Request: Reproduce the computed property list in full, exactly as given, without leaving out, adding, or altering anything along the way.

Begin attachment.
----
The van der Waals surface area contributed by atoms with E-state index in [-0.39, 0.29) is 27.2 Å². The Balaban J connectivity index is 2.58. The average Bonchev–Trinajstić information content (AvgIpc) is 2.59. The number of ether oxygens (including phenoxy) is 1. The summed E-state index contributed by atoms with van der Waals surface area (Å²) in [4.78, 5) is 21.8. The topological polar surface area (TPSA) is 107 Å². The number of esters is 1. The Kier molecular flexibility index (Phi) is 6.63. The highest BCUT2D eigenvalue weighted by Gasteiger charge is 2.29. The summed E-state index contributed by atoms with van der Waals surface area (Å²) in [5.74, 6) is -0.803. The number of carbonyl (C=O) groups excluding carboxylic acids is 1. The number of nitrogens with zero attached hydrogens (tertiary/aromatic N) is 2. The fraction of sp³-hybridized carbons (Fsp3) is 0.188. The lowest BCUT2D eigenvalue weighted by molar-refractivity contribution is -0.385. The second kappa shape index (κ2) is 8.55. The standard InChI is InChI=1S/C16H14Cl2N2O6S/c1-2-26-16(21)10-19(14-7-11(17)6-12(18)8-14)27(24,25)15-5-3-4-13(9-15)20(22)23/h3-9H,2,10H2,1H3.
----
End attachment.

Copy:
The van der Waals surface area contributed by atoms with E-state index in [-0.39, 0.29) is 27.2 Å². The Balaban J connectivity index is 2.58. The average Bonchev–Trinajstić information content (AvgIpc) is 2.59. The number of ether oxygens (including phenoxy) is 1. The summed E-state index contributed by atoms with van der Waals surface area (Å²) in [4.78, 5) is 21.8. The topological polar surface area (TPSA) is 107 Å². The number of esters is 1. The Kier molecular flexibility index (Phi) is 6.63. The highest BCUT2D eigenvalue weighted by Gasteiger charge is 2.29. The summed E-state index contributed by atoms with van der Waals surface area (Å²) in [5.74, 6) is -0.803. The number of carbonyl (C=O) groups excluding carboxylic acids is 1. The number of nitrogens with zero attached hydrogens (tertiary/aromatic N) is 2. The fraction of sp³-hybridized carbons (Fsp3) is 0.188. The lowest BCUT2D eigenvalue weighted by molar-refractivity contribution is -0.385. The second kappa shape index (κ2) is 8.55. The standard InChI is InChI=1S/C16H14Cl2N2O6S/c1-2-26-16(21)10-19(14-7-11(17)6-12(18)8-14)27(24,25)15-5-3-4-13(9-15)20(22)23/h3-9H,2,10H2,1H3.